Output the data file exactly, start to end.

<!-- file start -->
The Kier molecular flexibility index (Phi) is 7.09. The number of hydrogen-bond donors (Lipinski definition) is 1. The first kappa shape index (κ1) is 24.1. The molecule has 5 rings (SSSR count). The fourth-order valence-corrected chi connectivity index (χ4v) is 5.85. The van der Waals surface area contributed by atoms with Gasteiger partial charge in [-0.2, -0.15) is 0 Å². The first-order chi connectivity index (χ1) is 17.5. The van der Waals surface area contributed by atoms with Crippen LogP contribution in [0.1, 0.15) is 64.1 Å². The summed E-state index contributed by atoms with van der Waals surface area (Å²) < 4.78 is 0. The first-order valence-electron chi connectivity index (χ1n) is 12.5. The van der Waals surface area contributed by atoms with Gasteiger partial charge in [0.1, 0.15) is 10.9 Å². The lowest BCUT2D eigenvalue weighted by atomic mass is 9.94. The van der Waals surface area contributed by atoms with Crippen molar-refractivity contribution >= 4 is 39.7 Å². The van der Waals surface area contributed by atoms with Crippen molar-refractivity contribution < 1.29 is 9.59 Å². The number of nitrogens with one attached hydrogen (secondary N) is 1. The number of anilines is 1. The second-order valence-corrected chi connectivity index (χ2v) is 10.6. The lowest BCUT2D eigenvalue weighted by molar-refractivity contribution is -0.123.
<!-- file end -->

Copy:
The Kier molecular flexibility index (Phi) is 7.09. The number of hydrogen-bond donors (Lipinski definition) is 1. The first kappa shape index (κ1) is 24.1. The molecule has 5 rings (SSSR count). The fourth-order valence-corrected chi connectivity index (χ4v) is 5.85. The van der Waals surface area contributed by atoms with Gasteiger partial charge in [-0.2, -0.15) is 0 Å². The first-order chi connectivity index (χ1) is 17.5. The van der Waals surface area contributed by atoms with Crippen LogP contribution in [0.1, 0.15) is 64.1 Å². The summed E-state index contributed by atoms with van der Waals surface area (Å²) < 4.78 is 0. The first-order valence-electron chi connectivity index (χ1n) is 12.5. The van der Waals surface area contributed by atoms with Gasteiger partial charge in [0.1, 0.15) is 10.9 Å². The lowest BCUT2D eigenvalue weighted by atomic mass is 9.94. The van der Waals surface area contributed by atoms with Crippen molar-refractivity contribution >= 4 is 39.7 Å². The van der Waals surface area contributed by atoms with Crippen molar-refractivity contribution < 1.29 is 9.59 Å². The number of nitrogens with one attached hydrogen (secondary N) is 1. The number of anilines is 1. The second-order valence-corrected chi connectivity index (χ2v) is 10.6. The lowest BCUT2D eigenvalue weighted by molar-refractivity contribution is -0.123.